Off-campus UMass Amherst users: To download campus access dissertations, please use the following link to log into our proxy server with your UMass Amherst user name and password.
Non-UMass Amherst users: Please talk to your librarian about requesting this dissertation through interlibrary loan.
Dissertations that have an embargo placed on them will not be available to anyone until the embargo expires.
Open Access Thesis
Molecular & Cellular Biology
Master of Science (M.S.)
Year Degree Awarded
Month Degree Awarded
Soil microbiomes play pivotal roles to the health of the environment by maintaining metabolic cycles. One question is how will climate change affect soil bacteria over time and what could the repercussions be. To answer these questions, the Harvard Forest Long-Term Warming Experiment was established to mimic predicted climate change by warming plots of land 5℃ above ambient conditions. In 2017, 14 soil core samples were collected from Barre Woods warming experiment to mark 15 years since the establishment of the soil warming in that location. These samples underwent traditional metatranscriptomics to generate an mRNA library as well as a process coined cell-sorted or mini-metagenomics involving the sorting of single bacterial cells from the environment using FACS. This was followed by pooling into groups of 100 cells for more cost efficient genome recovery. 200 high-quality genomes were compiled, 12 of which were taxonomically identified as Acidobacteria. Acidobacteria are an extremely abundant and diverse phylum of bacteria that were found to be very well represented in the soil samples. Due to their abundance in many different soil environments as well as their known importance in many metabolic cycles, they were chosen as the candidate phylum to further investigate. Using a reference-based read mapping approach with the 12 Acidobacteria genomes and metatranscriptomic data, we identified over 3,000 differentially expressed genes within these organisms as a result of soil warming. Due to the diversity within the phylum itself, many of the genomes indicated different patterns of expression making it difficult to identify phylum-wide differential expression trends. However, the sigma70 factor, an important housekeeping gene used as a transcription regulator, was found to be up-regulated in a majority of the genomes. Over 30 different glycoside hydrolase encoding genes and glycosyltransferases were also found to be differentially expressed across the Acidobacteria reference genomes as well as 23 chemotaxis-related genes. Despite identifying four different groups of genes that showed statistically significant differences in expression levels, there may be more changes occurring in these soil bacteria and the soil microbiome as a whole due to climate change than previously measured by read-based analyses of metatranscriptomic data.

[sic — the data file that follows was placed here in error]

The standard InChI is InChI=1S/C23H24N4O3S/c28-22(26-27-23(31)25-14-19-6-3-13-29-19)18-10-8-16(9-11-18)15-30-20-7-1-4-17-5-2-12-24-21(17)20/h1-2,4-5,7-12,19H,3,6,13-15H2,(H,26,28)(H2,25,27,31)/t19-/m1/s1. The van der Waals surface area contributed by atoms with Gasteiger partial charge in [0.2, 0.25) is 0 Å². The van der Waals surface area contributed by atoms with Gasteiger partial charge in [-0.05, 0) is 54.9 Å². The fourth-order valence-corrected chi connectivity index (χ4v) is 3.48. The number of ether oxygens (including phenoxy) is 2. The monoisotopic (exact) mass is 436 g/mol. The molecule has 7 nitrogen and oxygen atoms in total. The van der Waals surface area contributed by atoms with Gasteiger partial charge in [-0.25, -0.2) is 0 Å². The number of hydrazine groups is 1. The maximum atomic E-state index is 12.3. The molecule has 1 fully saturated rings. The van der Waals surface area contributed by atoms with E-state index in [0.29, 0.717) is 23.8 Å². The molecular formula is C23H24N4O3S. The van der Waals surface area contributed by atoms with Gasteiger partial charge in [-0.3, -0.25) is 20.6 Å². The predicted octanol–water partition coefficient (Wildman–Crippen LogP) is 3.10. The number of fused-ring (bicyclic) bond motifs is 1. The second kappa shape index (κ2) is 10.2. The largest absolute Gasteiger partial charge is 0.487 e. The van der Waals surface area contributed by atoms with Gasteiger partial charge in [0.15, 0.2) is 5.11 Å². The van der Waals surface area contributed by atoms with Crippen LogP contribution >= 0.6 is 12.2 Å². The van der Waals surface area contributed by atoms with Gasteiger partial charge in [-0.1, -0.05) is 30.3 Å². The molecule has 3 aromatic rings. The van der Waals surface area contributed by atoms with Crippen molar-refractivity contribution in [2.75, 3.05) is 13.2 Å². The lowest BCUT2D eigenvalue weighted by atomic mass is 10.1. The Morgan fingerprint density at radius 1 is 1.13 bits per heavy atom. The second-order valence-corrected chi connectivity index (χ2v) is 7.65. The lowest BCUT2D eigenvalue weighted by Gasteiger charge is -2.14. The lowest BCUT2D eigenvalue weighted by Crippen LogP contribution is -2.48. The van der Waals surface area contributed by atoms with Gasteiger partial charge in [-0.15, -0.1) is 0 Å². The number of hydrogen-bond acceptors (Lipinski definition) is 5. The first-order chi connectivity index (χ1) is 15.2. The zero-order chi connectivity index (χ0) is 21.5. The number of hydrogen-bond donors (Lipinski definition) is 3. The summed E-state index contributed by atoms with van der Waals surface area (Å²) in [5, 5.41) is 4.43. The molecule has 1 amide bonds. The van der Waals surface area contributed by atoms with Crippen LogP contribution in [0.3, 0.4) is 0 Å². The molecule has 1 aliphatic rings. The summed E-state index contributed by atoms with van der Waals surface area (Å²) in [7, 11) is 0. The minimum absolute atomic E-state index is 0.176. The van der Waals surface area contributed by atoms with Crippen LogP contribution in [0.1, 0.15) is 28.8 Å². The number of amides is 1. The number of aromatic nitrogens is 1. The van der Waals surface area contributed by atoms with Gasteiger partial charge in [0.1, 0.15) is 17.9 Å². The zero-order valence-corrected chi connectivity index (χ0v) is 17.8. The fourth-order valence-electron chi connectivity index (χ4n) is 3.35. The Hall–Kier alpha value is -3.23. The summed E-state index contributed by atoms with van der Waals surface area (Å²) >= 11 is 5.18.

Colvin, Christopher A., "Changes in Gene Expression From Long-Term Warming Revealed Using Metatranscriptome Mapping to FAC-Sorted Bacteria" (2022). Masters Theses. 1254.